Risk Factors for Alzheimer's
Risk Factors for Alzheimer's
Alzheimer's is the most common form of dementia in the world. It affects a large majority of the American population. As news of Alzheimer's may certainly cause a great deal of worry for both the individual and their family, it is worth knowing more on the risk factors for Alzheimer's as well as how you can influence such factors.
Perhaps the greatest known risk factor for Alzheimer's is one's age. As one grows older, the risk of developing Alzheimer's increases substantially. It is still not known why this is so. However, studies have shown that most individuals with the disease are 65 or older. Moreover, the same studies indicate that the risk of developing Alzheimer's doubles every five years after one turns 65. Research is currently underway on age as a risk factor for Alzheimer's and on treatment to help slow down the progression of the disease as one ages.
Scientists have also identified family history as one of the risk factors for Alzheimer's. It has been noted that individuals who have a sibling, parent or relative with Alzheimer's are more likely to develop the disease than individuals who do not have such a family history. Moreover, the chances of developing Alzheimer's increase when more than one family member has the disease. Family history as a risk factor has been closely associated with hereditary or genetic factors as well as environmental factors.
In terms of one's genes, research has identified two types of genes which may be risk factors for Alzheimer's: risk genes and deterministic genes. The presence of risk genes increases the chances of one developing Alzheimer's. However, they do not guarantee that one will develop the disease. The presence of deterministic genes, on the other hand, guarantees that one will develop the genes. While risk factors such as age, family history and genes cannot be controlled or influenced, there are some factors which can be influenced.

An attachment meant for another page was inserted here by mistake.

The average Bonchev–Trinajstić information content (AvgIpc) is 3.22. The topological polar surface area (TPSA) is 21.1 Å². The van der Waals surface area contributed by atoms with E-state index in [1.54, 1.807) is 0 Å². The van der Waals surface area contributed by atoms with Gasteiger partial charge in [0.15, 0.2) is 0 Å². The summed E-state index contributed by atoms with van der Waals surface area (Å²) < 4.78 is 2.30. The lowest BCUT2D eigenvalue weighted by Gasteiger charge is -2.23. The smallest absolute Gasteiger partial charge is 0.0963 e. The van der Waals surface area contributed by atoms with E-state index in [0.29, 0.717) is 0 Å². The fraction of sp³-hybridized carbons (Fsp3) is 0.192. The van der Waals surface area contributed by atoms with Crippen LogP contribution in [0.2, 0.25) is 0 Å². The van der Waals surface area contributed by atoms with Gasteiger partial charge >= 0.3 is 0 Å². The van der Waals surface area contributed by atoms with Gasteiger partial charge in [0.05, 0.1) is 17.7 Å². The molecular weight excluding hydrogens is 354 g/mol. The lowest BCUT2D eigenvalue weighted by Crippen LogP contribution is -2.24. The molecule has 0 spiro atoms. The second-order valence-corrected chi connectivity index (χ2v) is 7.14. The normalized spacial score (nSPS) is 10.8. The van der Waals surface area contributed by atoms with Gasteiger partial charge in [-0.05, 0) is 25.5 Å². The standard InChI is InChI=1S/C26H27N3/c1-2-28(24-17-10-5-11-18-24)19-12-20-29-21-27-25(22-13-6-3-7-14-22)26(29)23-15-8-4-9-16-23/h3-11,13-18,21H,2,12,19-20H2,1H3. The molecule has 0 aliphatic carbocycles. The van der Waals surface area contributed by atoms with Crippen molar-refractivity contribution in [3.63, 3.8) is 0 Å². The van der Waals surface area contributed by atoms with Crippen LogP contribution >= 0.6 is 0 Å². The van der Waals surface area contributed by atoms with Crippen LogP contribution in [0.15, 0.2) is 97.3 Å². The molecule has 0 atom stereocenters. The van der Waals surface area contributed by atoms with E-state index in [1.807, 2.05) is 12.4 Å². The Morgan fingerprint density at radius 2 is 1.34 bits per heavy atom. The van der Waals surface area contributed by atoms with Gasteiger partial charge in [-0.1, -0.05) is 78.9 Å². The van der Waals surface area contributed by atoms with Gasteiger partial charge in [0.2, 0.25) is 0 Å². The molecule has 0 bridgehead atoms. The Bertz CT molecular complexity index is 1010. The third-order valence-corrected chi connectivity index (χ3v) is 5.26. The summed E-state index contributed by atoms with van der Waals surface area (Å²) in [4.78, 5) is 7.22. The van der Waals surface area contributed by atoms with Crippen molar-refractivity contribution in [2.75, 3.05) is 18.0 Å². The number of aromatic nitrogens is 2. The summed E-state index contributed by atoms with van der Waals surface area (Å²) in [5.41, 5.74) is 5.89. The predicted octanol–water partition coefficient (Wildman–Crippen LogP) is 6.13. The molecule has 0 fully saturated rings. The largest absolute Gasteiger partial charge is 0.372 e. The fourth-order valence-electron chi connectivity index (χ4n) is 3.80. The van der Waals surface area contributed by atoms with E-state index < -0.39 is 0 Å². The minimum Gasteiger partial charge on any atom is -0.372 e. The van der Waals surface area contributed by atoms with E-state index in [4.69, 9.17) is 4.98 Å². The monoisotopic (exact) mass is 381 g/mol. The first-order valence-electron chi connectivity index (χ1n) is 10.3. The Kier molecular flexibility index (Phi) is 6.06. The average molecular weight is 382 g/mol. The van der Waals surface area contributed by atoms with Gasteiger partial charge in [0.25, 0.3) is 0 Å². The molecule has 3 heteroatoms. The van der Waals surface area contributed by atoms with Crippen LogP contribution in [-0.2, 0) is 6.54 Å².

Some risk factors for Alzheimer's can be controlled through one's lifestyle as well as effective management of any other present health conditions. For instance, research indicates that there is a strong link between serious head injury and future development of Alzheimer's. Moreover, if such head trauma occurs repeatedly, the chances of developing the disease increase substantially. However, head trauma can be prevented by taking proper precautions such as fastening your seat belt when traveling as well as wearing proper head gear when engaged in outdoor sports.
Other studies have ascertained that there exists a strong heart-brain connection which may increase the chances of developing the disease as one grows older. Signs of vascular disease may increase chances of developing Alzheimer's as you grow older. As such, it is advisable to watch what you eat and work with your doctor to help counter any problems that may arise.
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